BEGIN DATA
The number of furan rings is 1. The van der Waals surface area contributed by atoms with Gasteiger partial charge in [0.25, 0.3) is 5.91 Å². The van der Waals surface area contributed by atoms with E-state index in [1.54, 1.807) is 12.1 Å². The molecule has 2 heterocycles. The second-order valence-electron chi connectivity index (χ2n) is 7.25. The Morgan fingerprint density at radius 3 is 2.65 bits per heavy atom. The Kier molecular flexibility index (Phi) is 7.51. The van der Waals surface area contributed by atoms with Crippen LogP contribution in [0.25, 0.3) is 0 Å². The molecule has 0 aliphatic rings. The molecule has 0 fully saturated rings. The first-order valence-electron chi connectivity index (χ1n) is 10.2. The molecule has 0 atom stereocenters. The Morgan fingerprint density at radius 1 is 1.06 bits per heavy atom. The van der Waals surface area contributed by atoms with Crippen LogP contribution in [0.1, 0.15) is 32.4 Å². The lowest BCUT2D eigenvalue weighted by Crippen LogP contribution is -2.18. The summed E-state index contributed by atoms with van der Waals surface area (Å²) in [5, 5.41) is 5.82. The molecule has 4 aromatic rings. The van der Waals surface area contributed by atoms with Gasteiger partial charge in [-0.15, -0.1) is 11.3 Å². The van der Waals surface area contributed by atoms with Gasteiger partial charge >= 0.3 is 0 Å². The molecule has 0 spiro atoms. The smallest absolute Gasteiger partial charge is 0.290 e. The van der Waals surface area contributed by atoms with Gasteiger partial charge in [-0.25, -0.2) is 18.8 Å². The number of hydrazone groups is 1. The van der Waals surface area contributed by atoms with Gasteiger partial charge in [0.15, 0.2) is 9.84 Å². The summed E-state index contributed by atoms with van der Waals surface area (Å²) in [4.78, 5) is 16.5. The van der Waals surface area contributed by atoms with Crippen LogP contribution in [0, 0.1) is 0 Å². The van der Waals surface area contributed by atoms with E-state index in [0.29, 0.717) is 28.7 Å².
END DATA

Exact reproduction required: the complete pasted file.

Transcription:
The number of furan rings is 1. The van der Waals surface area contributed by atoms with Gasteiger partial charge in [0.25, 0.3) is 5.91 Å². The van der Waals surface area contributed by atoms with E-state index in [1.54, 1.807) is 12.1 Å². The molecule has 2 heterocycles. The second-order valence-electron chi connectivity index (χ2n) is 7.25. The Morgan fingerprint density at radius 3 is 2.65 bits per heavy atom. The Kier molecular flexibility index (Phi) is 7.51. The van der Waals surface area contributed by atoms with Crippen LogP contribution in [0.25, 0.3) is 0 Å². The molecule has 0 aliphatic rings. The molecule has 0 fully saturated rings. The first-order valence-electron chi connectivity index (χ1n) is 10.2. The molecule has 0 atom stereocenters. The Morgan fingerprint density at radius 1 is 1.06 bits per heavy atom. The van der Waals surface area contributed by atoms with Crippen LogP contribution in [0.1, 0.15) is 32.4 Å². The lowest BCUT2D eigenvalue weighted by Crippen LogP contribution is -2.18. The summed E-state index contributed by atoms with van der Waals surface area (Å²) in [5, 5.41) is 5.82. The molecule has 4 aromatic rings. The van der Waals surface area contributed by atoms with Gasteiger partial charge in [-0.15, -0.1) is 11.3 Å². The van der Waals surface area contributed by atoms with Gasteiger partial charge >= 0.3 is 0 Å². The molecule has 0 spiro atoms. The smallest absolute Gasteiger partial charge is 0.290 e. The van der Waals surface area contributed by atoms with Gasteiger partial charge in [-0.25, -0.2) is 18.8 Å². The number of hydrazone groups is 1. The van der Waals surface area contributed by atoms with Gasteiger partial charge in [0.15, 0.2) is 9.84 Å². The summed E-state index contributed by atoms with van der Waals surface area (Å²) in [4.78, 5) is 16.5. The van der Waals surface area contributed by atoms with Crippen LogP contribution in [0, 0.1) is 0 Å². The van der Waals surface area contributed by atoms with E-state index in [0.29, 0.717) is 28.7 Å².